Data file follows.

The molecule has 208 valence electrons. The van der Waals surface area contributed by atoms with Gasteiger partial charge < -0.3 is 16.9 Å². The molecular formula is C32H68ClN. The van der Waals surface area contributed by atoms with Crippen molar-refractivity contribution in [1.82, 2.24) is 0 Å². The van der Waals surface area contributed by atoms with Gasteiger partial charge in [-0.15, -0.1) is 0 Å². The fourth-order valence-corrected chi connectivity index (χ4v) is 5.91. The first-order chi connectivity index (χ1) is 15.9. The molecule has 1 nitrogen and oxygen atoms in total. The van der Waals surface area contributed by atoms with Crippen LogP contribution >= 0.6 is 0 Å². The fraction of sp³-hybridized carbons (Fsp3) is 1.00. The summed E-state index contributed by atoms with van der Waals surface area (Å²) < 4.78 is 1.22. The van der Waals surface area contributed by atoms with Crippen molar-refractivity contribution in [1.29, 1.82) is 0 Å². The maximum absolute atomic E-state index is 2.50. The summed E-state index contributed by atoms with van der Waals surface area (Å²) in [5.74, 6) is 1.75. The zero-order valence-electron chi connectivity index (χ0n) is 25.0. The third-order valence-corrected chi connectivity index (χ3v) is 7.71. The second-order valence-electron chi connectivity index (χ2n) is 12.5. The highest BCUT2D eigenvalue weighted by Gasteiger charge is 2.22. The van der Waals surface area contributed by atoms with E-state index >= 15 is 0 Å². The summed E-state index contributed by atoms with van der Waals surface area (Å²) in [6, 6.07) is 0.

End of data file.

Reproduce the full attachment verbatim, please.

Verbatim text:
The molecule has 208 valence electrons. The van der Waals surface area contributed by atoms with Gasteiger partial charge < -0.3 is 16.9 Å². The molecular formula is C32H68ClN. The van der Waals surface area contributed by atoms with Crippen molar-refractivity contribution in [1.82, 2.24) is 0 Å². The van der Waals surface area contributed by atoms with Gasteiger partial charge in [-0.15, -0.1) is 0 Å². The fourth-order valence-corrected chi connectivity index (χ4v) is 5.91. The first-order chi connectivity index (χ1) is 15.9. The molecule has 1 nitrogen and oxygen atoms in total. The van der Waals surface area contributed by atoms with Crippen LogP contribution >= 0.6 is 0 Å². The fraction of sp³-hybridized carbons (Fsp3) is 1.00. The summed E-state index contributed by atoms with van der Waals surface area (Å²) < 4.78 is 1.22. The van der Waals surface area contributed by atoms with Crippen molar-refractivity contribution in [1.29, 1.82) is 0 Å². The maximum absolute atomic E-state index is 2.50. The summed E-state index contributed by atoms with van der Waals surface area (Å²) in [5.74, 6) is 1.75. The zero-order valence-electron chi connectivity index (χ0n) is 25.0. The third-order valence-corrected chi connectivity index (χ3v) is 7.71. The second-order valence-electron chi connectivity index (χ2n) is 12.5. The highest BCUT2D eigenvalue weighted by Gasteiger charge is 2.22. The van der Waals surface area contributed by atoms with E-state index >= 15 is 0 Å². The summed E-state index contributed by atoms with van der Waals surface area (Å²) in [6, 6.07) is 0.